REYKJAVIK, July 24 (Reuters) - A group of Chinese investors is in talks with the bankruptcy estate of Icelandic bank Islandsbanki, which was previously known as Glitnir and failed in 2008, over buying a stake in the up-for-sale bank, a finance ministry source said on Thursday.
The source told Reuters that among the investors were Chinese bank ICBC, insurer China Life Insurance Company and a large Chinese private equity fund.
Creditors own 95 percent of Islandsbanki through ISB Holding while the government owns 5 percent. Steinunn Gudbjartsdottir, chairperson of the bankruptcy estate, said the estate was at an early stage of talks with investors but did not identify these.
“It’s pleasing that there is an interest in the bank. It shows foreign investors have a strong belief in the future of the Icelandic economy and that the country can lift capital controls,” she said.
Glitnir and Iceland’s other biggest banks, Landsbanki and Kaupthing, crumbled within weeks of each other under large debt, sending Iceland into deep recession and prompting the introduction of capital controls to stop a currency tailspin.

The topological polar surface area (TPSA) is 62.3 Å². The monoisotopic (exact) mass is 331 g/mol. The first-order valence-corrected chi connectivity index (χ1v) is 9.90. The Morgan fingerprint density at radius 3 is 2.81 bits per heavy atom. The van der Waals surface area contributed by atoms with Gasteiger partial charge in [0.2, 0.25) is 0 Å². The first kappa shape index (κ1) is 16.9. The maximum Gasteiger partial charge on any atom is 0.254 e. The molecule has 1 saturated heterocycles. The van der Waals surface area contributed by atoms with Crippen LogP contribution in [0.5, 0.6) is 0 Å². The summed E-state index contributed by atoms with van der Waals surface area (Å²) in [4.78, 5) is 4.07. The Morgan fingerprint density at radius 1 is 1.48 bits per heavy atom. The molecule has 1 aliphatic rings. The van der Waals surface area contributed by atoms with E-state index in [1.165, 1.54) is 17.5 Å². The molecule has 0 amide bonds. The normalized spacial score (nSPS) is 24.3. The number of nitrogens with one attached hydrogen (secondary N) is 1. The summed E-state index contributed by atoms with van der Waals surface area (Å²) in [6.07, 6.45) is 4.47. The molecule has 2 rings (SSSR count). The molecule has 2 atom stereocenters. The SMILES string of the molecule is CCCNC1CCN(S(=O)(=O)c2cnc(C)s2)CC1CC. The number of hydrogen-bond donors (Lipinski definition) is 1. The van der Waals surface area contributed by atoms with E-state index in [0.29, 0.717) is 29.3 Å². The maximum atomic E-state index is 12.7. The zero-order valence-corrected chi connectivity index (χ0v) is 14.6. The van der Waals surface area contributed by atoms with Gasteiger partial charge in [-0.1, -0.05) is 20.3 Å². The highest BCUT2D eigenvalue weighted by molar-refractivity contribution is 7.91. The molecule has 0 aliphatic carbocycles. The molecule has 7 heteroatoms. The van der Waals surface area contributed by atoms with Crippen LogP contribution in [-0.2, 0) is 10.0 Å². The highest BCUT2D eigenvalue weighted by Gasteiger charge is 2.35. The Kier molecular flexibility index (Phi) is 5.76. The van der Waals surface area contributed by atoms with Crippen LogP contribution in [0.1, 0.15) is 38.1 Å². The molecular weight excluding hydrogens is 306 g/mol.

Creditors to the old banks took large stakes in the new domestic lenders which emerged from the crisis and have been waiting for several years to get their money back.
The capital controls cannot be removed until a deal to wind up the left-overs of the old banks - around 2,500 billion Icelandic crowns ($21.73 billion) in cash, shares and bonds - is reached with creditors.
The finance ministry source said ISB Holding’s share of Islandsbanki was estimated at 165 billion crowns in March.
Gudbjartsdottir said the investors in talks with the bankruptcy estate were all highly qualified as owners of financial businesses.
$1 = 115.0600 Iceland Kronas Reporting by Robert Robertsson, Writing by Anna Ringstrom; Editing by Alistair Scrutton and Mark Potter